It’s certainly a good starting point nonetheless. It makes you feel comfortable from the get-go, seeing your old mates parked in front of you like loyal co-workers. To me the idea of sitting in front of some yellow-coned KRKs for instance would immediately have me reaching for the sick bag. No offense to KRKs loyalists, but I just don’t like them much – at least I didn’t the last time I encountered them.
But speakers don’t sound familiar if there’s nothing that you know well playing through them.

Without doubt, the single most important thing to bring along with you to any ‘away game’ is a CD, or collection of songs that are known to you in a meaningful mixing sense. Ideally these should be songs that sound great out there in the big wide world – commercial hits even, though that’s not critical. The most important thing about these songs, regardless of their pedigree, is that you listen to them regularly during your time at the console.
Don’t leave them in the suitcase; don’t leave them on top of the CD player. Put them on constant rotation, and make an effort to ensure their output is comparable to the listening level of your mix. Patch the CD player into one of the console’s external inputs so that any time you hit that switch, there it is on the monitors.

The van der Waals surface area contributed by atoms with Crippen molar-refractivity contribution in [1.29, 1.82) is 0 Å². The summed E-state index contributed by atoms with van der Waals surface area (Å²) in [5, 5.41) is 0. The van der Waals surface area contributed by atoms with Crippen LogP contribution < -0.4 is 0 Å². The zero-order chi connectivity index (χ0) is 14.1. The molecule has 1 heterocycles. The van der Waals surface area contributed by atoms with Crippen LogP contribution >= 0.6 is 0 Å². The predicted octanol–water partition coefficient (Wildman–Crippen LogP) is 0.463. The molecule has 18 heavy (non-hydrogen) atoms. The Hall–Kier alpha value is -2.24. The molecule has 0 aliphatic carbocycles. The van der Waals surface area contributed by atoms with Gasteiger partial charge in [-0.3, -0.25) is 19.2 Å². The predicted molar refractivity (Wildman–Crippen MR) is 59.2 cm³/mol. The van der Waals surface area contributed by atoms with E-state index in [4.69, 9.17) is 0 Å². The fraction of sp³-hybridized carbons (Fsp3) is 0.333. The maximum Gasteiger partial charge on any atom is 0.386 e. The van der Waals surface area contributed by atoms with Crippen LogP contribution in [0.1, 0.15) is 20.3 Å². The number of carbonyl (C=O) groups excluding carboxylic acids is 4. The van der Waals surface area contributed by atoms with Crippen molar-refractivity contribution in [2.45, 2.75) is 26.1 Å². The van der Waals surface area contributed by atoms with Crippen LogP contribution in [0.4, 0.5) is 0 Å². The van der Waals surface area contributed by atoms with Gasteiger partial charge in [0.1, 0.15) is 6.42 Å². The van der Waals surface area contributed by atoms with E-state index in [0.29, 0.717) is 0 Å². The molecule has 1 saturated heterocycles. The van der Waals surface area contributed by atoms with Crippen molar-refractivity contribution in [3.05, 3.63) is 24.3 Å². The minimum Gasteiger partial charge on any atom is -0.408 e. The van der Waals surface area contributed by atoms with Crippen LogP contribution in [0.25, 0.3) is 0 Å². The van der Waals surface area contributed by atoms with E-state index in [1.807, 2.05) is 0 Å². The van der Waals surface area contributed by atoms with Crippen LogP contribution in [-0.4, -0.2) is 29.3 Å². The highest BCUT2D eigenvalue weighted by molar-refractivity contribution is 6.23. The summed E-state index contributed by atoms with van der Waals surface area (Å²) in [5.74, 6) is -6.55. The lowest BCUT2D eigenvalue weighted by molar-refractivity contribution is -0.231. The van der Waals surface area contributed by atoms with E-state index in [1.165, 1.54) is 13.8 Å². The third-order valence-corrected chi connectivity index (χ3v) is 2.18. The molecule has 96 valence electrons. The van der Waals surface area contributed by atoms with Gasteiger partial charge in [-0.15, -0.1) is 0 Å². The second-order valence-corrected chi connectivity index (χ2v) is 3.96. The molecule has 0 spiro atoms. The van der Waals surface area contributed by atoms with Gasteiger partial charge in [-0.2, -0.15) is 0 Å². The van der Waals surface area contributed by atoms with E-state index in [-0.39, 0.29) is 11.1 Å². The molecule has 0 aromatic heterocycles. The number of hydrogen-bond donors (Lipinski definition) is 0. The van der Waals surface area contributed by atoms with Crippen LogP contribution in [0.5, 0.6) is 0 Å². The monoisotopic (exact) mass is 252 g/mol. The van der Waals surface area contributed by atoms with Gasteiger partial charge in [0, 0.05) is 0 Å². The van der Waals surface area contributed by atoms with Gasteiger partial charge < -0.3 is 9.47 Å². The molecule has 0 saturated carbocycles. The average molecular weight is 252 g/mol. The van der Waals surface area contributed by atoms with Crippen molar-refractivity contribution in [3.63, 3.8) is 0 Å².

In the end, the A/B switch is the most powerful tool you can establish in a studio. It allows you to instantly compare your work with something else, and in the context of a foreign environment where the room, the speakers, the console and the outboard might all be alien to you, it’s both comforting and highly informative. Don’t hesitate to set this A/B switch up as your highest priority.

The SSL is an interesting oval to run out onto when you’re playing away, particularly for the first time. I imagine it’s a bit like playing at the MCG in Melbourne – the opening bounce is daunting and the crowd of knobs might overwhelm some, but the focus remains the same.
These consoles are without doubt one of the finest pieces of audio equipment on the face of the earth. Personally, I’m pretty familiar with them, but for the uninitiated, a word of warning if you’re one of the lucky few who’s about to work with an SSL for the first time. SSLs are a bit like a Formula 1 car: they look basically like any other console, but if you’re not careful with the throttle, you’ll be into the wall around the first bend.
The EQ on an SSL is pretty amazing, but a little tends to go a long way so try not to overcook it. The same applies to the compression. Top speeds can be reached in no time flat so don’t get cocky.
Mixing in a studio that’s new to you, especially a commercial facility, has its hazards and pitfalls, but provided you take a few basic precautions like the ones mentioned here, you should be fine. All that’s left to do then is apply your skill and enjoy the ride. And remember, you’re one of the lucky ones, so make the most of it.

Enjoy. I know I will…